Dr. Mattson goes on to assess President Obama in relation to these categories of people, prosperity, and justice. His comments, although brief, are well worth reading. In coming to assess Governor Romney the theological ramifications are also worth noting. Dr. Mattson writes:How does one go about probing the “theological” stakes of a presidential election, much less any other cultural event? Where do we start? I have developed my own rubric or framework for evaluating such things, and it begins with God. I lay this out in my book, Politics & Evangelical Theology, and I will summarize it for you. At its root, I seek to ground our political evaluations in what God has told us about himself. For this is our preeminent creaturely task. Reformed theologians, particularly from the Dutch Neo-Calvinist tradition, call this “Thinking God’s thoughts after him.” For my taste, that is a bit narrowly intellectual for a general rule, with slightly too much emphasis on “thoughts” and “thinking.” My own version is simpler and more down-to-earth: As creatures made in the image and likeness of God, we must seek to love what God loves. Love comprehends more than just our intellects; it tells us not just of an object of apprehension, some nugget of truth we should know, but also an object of affection and desire. “Love” is a more well-rounded term than “thinking,” which is why I prefer “loving what God loves” to “thinking God’s thoughts after him.”In and of himself, as the Triune being, God is love. If this is so, his revelation of himself has to be a revelation of what he loves. When it comes to the distinctly political questions facing our nation and culture, I find three of God’s loves particularly significant. God loves people. God loves prosperity. And God loves justice. In those three categories I believe I have captured all of the great relevant political questions of our time. That God loves people means something for issues of the dignity and value of human life and sexual well-being. That God loves prosperity means something for economics, wealth creation, and helping the poor. That God loves justice means something for our earthly systems of justice, foreign and domestic.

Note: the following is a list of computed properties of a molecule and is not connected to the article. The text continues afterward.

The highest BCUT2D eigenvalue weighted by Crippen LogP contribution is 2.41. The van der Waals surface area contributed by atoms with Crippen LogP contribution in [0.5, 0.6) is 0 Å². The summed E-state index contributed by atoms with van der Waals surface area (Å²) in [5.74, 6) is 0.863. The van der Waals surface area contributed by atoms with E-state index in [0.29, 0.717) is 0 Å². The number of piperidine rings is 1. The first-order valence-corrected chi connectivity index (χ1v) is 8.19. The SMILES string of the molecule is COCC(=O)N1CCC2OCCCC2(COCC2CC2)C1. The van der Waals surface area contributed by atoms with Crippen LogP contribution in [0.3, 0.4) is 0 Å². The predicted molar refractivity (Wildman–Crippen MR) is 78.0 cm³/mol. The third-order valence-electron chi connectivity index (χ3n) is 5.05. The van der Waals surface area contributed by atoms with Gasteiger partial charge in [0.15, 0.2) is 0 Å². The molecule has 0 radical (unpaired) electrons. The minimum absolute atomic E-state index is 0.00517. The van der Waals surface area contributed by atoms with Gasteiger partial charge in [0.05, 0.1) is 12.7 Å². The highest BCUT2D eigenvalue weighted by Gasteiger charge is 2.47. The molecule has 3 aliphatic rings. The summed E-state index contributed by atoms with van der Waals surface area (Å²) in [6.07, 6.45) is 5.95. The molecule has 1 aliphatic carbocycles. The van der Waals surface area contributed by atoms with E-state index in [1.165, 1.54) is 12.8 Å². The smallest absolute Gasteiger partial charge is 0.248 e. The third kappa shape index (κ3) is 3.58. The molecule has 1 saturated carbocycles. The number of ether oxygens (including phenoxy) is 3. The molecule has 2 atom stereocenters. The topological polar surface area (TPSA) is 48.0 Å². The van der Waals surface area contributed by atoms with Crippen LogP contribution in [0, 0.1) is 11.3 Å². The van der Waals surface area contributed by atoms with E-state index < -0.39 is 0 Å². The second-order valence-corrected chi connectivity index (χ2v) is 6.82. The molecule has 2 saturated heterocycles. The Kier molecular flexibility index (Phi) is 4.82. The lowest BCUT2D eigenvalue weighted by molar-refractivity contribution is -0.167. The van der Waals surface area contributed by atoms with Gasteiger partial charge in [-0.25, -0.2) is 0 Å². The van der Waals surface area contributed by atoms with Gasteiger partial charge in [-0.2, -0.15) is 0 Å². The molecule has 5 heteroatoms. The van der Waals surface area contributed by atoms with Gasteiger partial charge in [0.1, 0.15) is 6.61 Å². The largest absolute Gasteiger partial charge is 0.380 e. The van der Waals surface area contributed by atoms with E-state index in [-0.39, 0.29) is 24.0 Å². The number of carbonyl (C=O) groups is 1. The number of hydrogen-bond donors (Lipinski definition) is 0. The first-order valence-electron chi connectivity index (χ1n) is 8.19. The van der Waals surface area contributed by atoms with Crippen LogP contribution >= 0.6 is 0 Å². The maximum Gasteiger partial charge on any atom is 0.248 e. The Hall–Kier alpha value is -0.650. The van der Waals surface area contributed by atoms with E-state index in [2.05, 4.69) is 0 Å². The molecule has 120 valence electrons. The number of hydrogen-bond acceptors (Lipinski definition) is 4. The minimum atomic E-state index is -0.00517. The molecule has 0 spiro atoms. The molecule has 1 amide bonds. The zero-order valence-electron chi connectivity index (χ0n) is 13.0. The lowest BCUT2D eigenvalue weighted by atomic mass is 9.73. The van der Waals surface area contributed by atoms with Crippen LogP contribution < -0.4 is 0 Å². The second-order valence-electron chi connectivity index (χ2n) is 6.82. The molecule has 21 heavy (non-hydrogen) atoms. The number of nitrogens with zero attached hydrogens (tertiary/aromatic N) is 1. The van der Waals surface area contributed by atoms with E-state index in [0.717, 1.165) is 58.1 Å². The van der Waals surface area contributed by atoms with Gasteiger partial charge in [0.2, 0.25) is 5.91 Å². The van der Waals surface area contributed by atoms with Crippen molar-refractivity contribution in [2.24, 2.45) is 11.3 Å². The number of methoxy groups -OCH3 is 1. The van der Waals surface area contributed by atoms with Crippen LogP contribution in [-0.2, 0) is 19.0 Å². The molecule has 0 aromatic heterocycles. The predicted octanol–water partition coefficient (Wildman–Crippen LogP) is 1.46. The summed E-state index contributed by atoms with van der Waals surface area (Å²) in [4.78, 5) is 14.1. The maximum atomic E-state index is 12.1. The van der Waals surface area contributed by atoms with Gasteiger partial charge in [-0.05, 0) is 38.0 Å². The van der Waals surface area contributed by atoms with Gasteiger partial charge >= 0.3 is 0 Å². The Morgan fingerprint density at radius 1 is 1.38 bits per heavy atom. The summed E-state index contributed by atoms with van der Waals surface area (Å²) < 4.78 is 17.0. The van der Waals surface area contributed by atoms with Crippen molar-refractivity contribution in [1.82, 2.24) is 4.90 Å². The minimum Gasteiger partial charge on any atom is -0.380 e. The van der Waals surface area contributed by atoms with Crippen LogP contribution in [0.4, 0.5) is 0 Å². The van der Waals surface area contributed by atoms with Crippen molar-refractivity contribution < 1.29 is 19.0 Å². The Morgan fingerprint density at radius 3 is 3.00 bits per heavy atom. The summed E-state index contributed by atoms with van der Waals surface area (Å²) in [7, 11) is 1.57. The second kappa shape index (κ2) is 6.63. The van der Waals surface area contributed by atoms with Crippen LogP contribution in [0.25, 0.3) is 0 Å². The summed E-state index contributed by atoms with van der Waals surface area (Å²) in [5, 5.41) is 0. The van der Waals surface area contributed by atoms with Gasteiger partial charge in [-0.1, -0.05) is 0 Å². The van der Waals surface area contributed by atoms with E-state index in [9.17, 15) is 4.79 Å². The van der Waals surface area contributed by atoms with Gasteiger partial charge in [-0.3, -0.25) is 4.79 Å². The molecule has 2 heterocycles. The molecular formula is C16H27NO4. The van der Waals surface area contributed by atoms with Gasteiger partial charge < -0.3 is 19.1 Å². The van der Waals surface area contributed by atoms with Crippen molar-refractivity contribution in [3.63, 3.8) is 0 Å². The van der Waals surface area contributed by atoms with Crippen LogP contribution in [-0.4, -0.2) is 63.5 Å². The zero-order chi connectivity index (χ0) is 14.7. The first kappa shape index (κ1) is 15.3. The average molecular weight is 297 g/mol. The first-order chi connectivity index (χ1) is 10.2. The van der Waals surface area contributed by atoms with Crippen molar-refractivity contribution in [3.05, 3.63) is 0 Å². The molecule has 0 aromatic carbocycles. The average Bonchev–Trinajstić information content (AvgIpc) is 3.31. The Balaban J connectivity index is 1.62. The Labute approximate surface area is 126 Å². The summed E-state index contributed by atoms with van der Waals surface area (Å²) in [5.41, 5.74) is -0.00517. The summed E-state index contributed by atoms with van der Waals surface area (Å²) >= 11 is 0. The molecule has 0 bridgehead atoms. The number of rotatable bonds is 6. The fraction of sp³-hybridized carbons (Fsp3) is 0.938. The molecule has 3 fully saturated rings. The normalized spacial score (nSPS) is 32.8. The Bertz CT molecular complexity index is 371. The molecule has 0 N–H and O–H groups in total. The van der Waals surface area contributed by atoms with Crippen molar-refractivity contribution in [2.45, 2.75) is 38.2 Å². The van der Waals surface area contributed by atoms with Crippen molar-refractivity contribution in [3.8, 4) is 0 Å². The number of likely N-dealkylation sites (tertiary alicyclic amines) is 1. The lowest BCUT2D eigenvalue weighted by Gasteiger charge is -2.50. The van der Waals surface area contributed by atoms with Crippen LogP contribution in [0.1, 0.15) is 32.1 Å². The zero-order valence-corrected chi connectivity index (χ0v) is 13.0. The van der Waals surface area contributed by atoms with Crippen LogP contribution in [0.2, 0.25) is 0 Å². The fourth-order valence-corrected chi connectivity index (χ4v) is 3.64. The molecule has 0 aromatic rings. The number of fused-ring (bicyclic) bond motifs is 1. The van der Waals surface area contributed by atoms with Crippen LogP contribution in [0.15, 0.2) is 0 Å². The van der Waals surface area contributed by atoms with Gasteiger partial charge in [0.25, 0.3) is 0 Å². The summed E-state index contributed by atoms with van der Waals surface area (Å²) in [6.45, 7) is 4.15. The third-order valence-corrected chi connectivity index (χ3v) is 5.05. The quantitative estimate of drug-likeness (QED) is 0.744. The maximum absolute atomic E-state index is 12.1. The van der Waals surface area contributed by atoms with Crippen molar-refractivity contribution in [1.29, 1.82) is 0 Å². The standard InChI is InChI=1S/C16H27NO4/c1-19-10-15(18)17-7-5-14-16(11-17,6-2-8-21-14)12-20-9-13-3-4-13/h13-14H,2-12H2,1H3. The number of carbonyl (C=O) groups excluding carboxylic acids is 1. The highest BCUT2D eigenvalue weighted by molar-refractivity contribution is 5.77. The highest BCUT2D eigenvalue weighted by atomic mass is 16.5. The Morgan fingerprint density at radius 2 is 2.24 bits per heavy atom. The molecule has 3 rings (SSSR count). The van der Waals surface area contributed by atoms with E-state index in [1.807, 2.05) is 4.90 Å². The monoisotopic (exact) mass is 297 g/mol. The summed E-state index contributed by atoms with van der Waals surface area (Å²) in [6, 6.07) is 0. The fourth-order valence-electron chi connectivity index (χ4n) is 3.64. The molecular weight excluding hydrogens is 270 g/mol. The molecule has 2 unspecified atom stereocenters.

These are important words for evangelicals in the days ahead should Governor Romney be elected president. Already the evangelical church is downplaying the differences between Mormonism and orthodox Christianity and this trend will only become more pronounced with a Romney presidency.It is a happy coincidence that when it comes to public policy issues, the worldview of Mitt Romney contains substantial overlap with that of orthodox Christian teaching. This is partly due to the fact that Mormonism is a uniquely American folk-religion of the 19th century. The American values promoted by Joseph Smith were therefore 19th century American values, a time when human life, prosperity, and justice were far more informed by the Christian worldview than they are today.Mitt Romney is therefore pro-life, pro-marriage (thankfully the 20th rather than 19th century Mormon version), pro-economic freedom, against partiality before the law and various race and class quotas, and he seems to believe in that old-fashioned distinction between good and evil. They do not seem for him to be relative terms.But his election to the office of President presents its own set of theological problems, and I think it wise that we face them squarely. I have in mind this: The Church of Jesus Christ of Latter-Day Saints has wanted nothing more than to be culturally included as a respected and legitimate branch of orthodox Christendom, and having one of their own as the President of the United States will go a very long way to achieving this aim. This will present a theological and cultural challenge for orthodox Christianity, especially since we might, frankly, agree with a President Romney on many things.As a Christian theologian I believe we must resist the mainstreaming of Mormonism. In other words, I believe we must join in common cause with Romney on many political issues, but the ground of our agreement needs to be kept crystal clear. There is, as I said, substantial overlap between the cultural views of Mormonism and orthodox Christianity. The word “overlap” suggests that we must not conflate the two. The theological ground for Mormonism’s views of people, prosperity, and justice is, frankly, the imagination of a 19th century religious fanatic who happened to land on some truthful things. The ground for orthodox Christianity’s views of people, prosperity, and justice is the Word of the Living, Triune God, revealed to us infallibly in the Scriptures of the Old and New Testaments.I believe we need to resist the inexorable slide into “conventional wisdom.” Let me give an example. We can see already even in the conservative political movement a certain conventional wisdom that homosexuality is a perfectly legitimate lifestyle choice. Oh, yes, the National Review set might agree with us on the issue of the definition of marriage, but it is fast becoming conventional wisdom that opposing homosexual conduct itself is bigoted and beyond the pale. I foresee something similar with respect to Mormonism. With the election of Mitt Romney, Mormonism will be well on its way to becoming legitimate and sacrosanct, insulated from critique. It will soon be considered bigoted and out-of-bounds in polite society to oppose Mormonism as antithetical to orthodox Christianity. I do not know of an easy solution to this coming problem. But I do know we need to be able, as an aphorism has it, to walk and chew gum at the same time, maintaining our substantial overlapping agreement on many issues while simultaneously making clear our foundational theological divergences. If we fail to do this we will be damaging the true Church of Jesus Christ, inviting cultural confusion, and ultimately harming the message of the gospel. This will be the foremost theological consequence of a Romney presidency, and we must be prepared for it.